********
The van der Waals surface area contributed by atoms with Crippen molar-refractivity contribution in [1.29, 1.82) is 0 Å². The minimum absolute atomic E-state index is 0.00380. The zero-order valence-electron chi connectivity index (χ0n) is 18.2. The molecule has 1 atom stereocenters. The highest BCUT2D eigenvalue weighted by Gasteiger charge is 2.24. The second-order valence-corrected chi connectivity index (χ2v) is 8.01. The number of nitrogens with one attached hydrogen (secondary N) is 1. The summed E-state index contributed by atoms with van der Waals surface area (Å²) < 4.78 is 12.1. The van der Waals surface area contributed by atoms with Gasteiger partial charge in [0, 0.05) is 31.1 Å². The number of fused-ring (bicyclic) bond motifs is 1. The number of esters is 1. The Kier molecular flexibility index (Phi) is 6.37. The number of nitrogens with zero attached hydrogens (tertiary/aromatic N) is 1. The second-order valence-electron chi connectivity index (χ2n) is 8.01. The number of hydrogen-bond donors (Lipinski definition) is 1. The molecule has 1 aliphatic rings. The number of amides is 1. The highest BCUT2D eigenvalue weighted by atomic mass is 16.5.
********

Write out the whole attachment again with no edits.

The van der Waals surface area contributed by atoms with Crippen molar-refractivity contribution in [1.29, 1.82) is 0 Å². The minimum absolute atomic E-state index is 0.00380. The zero-order valence-electron chi connectivity index (χ0n) is 18.2. The molecule has 1 atom stereocenters. The highest BCUT2D eigenvalue weighted by Gasteiger charge is 2.24. The second-order valence-corrected chi connectivity index (χ2v) is 8.01. The number of nitrogens with one attached hydrogen (secondary N) is 1. The summed E-state index contributed by atoms with van der Waals surface area (Å²) < 4.78 is 12.1. The van der Waals surface area contributed by atoms with Gasteiger partial charge in [0, 0.05) is 31.1 Å². The number of fused-ring (bicyclic) bond motifs is 1. The number of esters is 1. The Kier molecular flexibility index (Phi) is 6.37. The number of nitrogens with zero attached hydrogens (tertiary/aromatic N) is 1. The second-order valence-electron chi connectivity index (χ2n) is 8.01. The number of hydrogen-bond donors (Lipinski definition) is 1. The molecule has 1 aliphatic rings. The number of amides is 1. The highest BCUT2D eigenvalue weighted by atomic mass is 16.5.